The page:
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Gemstones 250x250

The Gemstone Almandine (Garnet)

Almandine Garnet

Almandine is the most common form of the gemstone Garnet. The term Garnet describes a group name for several closely related minerals that form important gemstones, and Almandine is an individual member mineral of the Garnet group. Almandine is usually opaque and unfit for gemstones use; though the less common transparent to translucent forms make fine gemstones. In the gem trade, the term Almandine is rarely used on its own. It is either generically called "Garnet", or "Almandine Garnet".

Color

? Red, Black

Hardness

? 7.5 - 8.5

Chemical Formula

? Fe3Al2Si3O12

Mineral Class

? Almandine (Garnet)

Additional Properties

Crystal System
? Isometric
Refractive Index
? 1.780 - 1.810
Double Refraction
? None
Transparency
? Transparent to translucent
SG
? 4.3
Luster
? Vitreous
Cleavage ? None. May exhibit parting.

All About

Almandine is almost invariably dark in color, and it forms dark red to reddish-brown Garnet gemstones. Almandine is the hardest form of Garnet, and a pure deep red is its most valuable color. Almandine Garnets are occasionally hollowed in their underside to allow more light to enter a stone, giving a cut gemstone a lighter appearance. If the bottom of an Almandine gemstone is covered by a jewelry setting, the only way to easily determine if  it is hollow is by its lighter weight.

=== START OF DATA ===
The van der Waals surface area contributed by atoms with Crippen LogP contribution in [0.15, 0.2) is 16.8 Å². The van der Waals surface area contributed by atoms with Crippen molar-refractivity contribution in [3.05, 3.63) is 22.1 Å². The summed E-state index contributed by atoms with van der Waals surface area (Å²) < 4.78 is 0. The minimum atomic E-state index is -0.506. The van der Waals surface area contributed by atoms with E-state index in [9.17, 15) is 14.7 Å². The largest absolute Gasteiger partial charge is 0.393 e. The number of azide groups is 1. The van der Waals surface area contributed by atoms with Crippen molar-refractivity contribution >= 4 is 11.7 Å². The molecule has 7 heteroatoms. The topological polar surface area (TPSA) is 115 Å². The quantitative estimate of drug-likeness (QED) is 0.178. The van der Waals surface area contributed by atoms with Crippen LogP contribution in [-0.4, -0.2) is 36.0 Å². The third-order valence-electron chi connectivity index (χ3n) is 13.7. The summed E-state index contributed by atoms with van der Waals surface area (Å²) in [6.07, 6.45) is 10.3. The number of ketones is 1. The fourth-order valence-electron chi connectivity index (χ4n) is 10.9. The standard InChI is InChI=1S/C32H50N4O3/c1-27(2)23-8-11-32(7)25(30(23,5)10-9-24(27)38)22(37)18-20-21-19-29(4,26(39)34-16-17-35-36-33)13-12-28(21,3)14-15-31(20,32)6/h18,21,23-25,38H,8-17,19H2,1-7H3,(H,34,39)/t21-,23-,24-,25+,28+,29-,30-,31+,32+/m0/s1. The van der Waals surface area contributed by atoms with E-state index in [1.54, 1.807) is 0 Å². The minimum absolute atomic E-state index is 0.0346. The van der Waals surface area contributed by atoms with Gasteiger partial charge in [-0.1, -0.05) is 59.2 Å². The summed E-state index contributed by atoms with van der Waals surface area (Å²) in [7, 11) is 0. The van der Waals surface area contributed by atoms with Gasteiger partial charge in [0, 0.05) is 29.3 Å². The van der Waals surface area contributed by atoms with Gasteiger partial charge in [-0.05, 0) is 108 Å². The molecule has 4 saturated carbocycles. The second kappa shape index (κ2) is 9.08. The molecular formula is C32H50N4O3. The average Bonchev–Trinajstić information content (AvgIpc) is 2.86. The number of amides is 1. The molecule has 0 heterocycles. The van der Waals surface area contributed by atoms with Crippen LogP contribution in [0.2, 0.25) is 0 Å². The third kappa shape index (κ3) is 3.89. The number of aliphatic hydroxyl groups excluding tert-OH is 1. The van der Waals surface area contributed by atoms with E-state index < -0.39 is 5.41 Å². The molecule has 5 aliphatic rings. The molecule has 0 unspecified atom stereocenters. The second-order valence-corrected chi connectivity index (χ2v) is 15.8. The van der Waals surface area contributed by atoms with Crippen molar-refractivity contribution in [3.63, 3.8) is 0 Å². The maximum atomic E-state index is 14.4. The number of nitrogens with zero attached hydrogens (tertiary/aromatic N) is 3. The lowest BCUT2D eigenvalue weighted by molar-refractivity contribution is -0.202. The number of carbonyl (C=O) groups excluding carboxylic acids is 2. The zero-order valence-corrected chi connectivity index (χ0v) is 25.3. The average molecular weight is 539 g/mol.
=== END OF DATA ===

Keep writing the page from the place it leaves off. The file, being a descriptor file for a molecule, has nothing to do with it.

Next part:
Uses

? Almandine is cut into dark red Garnet gemstones and used in all forms of jewelery, especially rings, earrings, and pendants. Lesser quality Almandine is polished into cabochons and beads for use in bracelets and necklaces. Almandine is also tumbled into smooth irregular stones for jewelry. Very dark or heavily included Almandine garnets are cut and polished into cabochons, and asterism (in the form of a weak four rayed "star") is observable in Almandine garnets from certain localities.

Varieties

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Treatments & Enhancements

? Garnet gemstones are not enhanced, and their colors are always natural.

The Gemstone Almandine (Garnet) Sources

? Although Almandine is common worldwide, gem forms of Almandine are much less prevalent. Sources include India, Sri Lanka, China, Madagascar, Australia, Brazil, and the U.S. (Alaska, Idaho, North Carolina, and New York).

Similar Gemstones

? Most dark red gemstones on the market are either Almandine or Pyrope Garnets. Almandine and Pyrope Garnets can be very difficult to distinguish from each other, though Almandine is usually the darker of the two and is heaver. Dark red Spinel and Rubellite Tourmaline can also resemble Almandine, and Ruby is usually a lighter red color.

The Gemstone Almandine (Garnet) Photos

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The Gemstone Almandine (Garnet) in the Rough Photos

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